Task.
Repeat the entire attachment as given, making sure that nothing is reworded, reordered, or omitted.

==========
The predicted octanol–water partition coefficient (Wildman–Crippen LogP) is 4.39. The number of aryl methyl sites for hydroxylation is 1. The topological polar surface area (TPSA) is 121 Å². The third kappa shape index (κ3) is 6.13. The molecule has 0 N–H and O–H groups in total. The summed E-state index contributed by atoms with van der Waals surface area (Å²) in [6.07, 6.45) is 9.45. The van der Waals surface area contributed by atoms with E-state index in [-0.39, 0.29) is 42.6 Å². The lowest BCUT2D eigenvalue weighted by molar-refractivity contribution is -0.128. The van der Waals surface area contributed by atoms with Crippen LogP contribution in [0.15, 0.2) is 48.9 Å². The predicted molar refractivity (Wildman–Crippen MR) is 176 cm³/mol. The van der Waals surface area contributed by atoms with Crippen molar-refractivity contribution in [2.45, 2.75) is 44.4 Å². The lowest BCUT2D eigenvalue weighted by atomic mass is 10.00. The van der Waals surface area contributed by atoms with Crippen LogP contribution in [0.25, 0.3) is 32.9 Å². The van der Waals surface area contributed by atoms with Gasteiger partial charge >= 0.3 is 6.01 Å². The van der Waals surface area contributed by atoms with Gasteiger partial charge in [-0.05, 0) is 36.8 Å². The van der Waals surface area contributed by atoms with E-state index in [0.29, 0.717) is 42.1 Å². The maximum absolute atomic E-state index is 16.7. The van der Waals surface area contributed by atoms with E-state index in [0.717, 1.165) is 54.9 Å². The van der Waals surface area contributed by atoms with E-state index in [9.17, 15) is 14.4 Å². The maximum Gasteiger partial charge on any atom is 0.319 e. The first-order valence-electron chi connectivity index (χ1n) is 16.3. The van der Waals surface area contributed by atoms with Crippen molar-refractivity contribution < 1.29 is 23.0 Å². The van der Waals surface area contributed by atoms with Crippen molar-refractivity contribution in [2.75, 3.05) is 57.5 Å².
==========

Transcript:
The predicted octanol–water partition coefficient (Wildman–Crippen LogP) is 4.39. The number of aryl methyl sites for hydroxylation is 1. The topological polar surface area (TPSA) is 121 Å². The third kappa shape index (κ3) is 6.13. The molecule has 0 N–H and O–H groups in total. The summed E-state index contributed by atoms with van der Waals surface area (Å²) in [6.07, 6.45) is 9.45. The van der Waals surface area contributed by atoms with E-state index in [-0.39, 0.29) is 42.6 Å². The lowest BCUT2D eigenvalue weighted by molar-refractivity contribution is -0.128. The van der Waals surface area contributed by atoms with Crippen LogP contribution in [0.15, 0.2) is 48.9 Å². The predicted molar refractivity (Wildman–Crippen MR) is 176 cm³/mol. The van der Waals surface area contributed by atoms with Crippen molar-refractivity contribution in [2.45, 2.75) is 44.4 Å². The lowest BCUT2D eigenvalue weighted by atomic mass is 10.00. The van der Waals surface area contributed by atoms with Crippen LogP contribution in [0.25, 0.3) is 32.9 Å². The van der Waals surface area contributed by atoms with Gasteiger partial charge >= 0.3 is 6.01 Å². The van der Waals surface area contributed by atoms with Gasteiger partial charge in [-0.05, 0) is 36.8 Å². The van der Waals surface area contributed by atoms with E-state index in [0.29, 0.717) is 42.1 Å². The maximum absolute atomic E-state index is 16.7. The van der Waals surface area contributed by atoms with E-state index in [0.717, 1.165) is 54.9 Å². The van der Waals surface area contributed by atoms with E-state index in [9.17, 15) is 14.4 Å². The maximum Gasteiger partial charge on any atom is 0.319 e. The first-order valence-electron chi connectivity index (χ1n) is 16.3. The van der Waals surface area contributed by atoms with Crippen molar-refractivity contribution < 1.29 is 23.0 Å². The van der Waals surface area contributed by atoms with Crippen molar-refractivity contribution in [2.75, 3.05) is 57.5 Å².